न वै वाचो न चक्षूंषि न श्रोत्राणि न मनांसीत्याचक्षते प्राणा इत्येवाचक्षते प्राणो ह्येवैतानि सर्वाणि भवति ॥ ५.१.१५ ॥
॥ इति प्रथमः खण्डः ॥
na vai vāco na cakṣūṃṣi na śrotrāṇi na manāṃsītyācakṣate prāṇā ityevācakṣate prāṇo hyevaitāni sarvāṇi bhavati || 5.1.15 ||
|| iti prathamaḥ khaṇḍaḥ ||
15. Scholars do not call them organs of speech, eyes, ears, or minds. They call them ‘prāṇas,’ for prāṇa has become all these organs.
Na vai vācaḥ, not organs of speech; na cakṣūṃṣi, not eyes; na śrotrāṇi, not ears; na manāṃsi, not minds; iti eva ācakṣate, they say; prāṇāḥ iti eva ācakṣate, they say the prāṇas; hi, for; prāṇaḥ bhavati, prāṇa has become; etāni sarvāṇi, all these. Iti prathamaḥ khaṇḍaḥ, here ends the first section.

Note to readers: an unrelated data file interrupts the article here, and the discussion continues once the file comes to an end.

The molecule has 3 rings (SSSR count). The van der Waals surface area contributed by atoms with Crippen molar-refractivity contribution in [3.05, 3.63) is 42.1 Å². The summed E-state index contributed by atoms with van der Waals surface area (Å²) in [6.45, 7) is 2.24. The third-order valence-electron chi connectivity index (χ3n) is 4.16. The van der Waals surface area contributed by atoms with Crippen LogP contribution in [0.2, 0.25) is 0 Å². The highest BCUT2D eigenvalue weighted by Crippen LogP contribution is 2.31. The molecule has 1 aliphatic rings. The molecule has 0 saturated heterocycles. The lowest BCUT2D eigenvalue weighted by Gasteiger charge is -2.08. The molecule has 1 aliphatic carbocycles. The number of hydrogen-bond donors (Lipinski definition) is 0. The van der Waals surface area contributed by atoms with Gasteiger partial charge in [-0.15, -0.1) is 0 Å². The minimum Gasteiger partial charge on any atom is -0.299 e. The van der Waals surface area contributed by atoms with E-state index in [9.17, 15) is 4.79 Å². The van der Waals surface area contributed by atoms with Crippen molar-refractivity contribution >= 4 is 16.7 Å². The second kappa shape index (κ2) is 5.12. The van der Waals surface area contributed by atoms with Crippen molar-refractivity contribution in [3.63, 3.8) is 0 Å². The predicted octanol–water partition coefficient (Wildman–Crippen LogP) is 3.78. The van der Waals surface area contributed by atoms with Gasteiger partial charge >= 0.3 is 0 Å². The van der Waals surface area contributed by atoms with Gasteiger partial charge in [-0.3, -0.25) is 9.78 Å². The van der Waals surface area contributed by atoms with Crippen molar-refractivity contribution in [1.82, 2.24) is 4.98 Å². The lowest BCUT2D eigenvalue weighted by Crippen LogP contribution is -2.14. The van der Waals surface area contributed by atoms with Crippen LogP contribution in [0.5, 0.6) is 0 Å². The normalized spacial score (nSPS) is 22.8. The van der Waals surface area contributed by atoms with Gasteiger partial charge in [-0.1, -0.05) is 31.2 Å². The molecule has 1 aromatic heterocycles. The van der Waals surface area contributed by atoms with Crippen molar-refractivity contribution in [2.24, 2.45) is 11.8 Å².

The Self is the source of everything that exists, living or non-living. The Self manifests itself in many forms—as human beings, animals, plants, etc. And it is because of the Self that we live, speak, and act.
Human beings have two sets of organs—organs of perception and organs of action. We also have a mind. These organs are powerful, but the most powerful is the mind. Yet none of these organs is independent. Each one exists and functions only to serve the Self, the master.
The Self is within the body as well as without. Within the body it is the Ātman, which functions through prāṇa, the vital breath. As prāṇa, it animates the body and all the organs. Without prāṇa, the body with all its organs is dead, useless.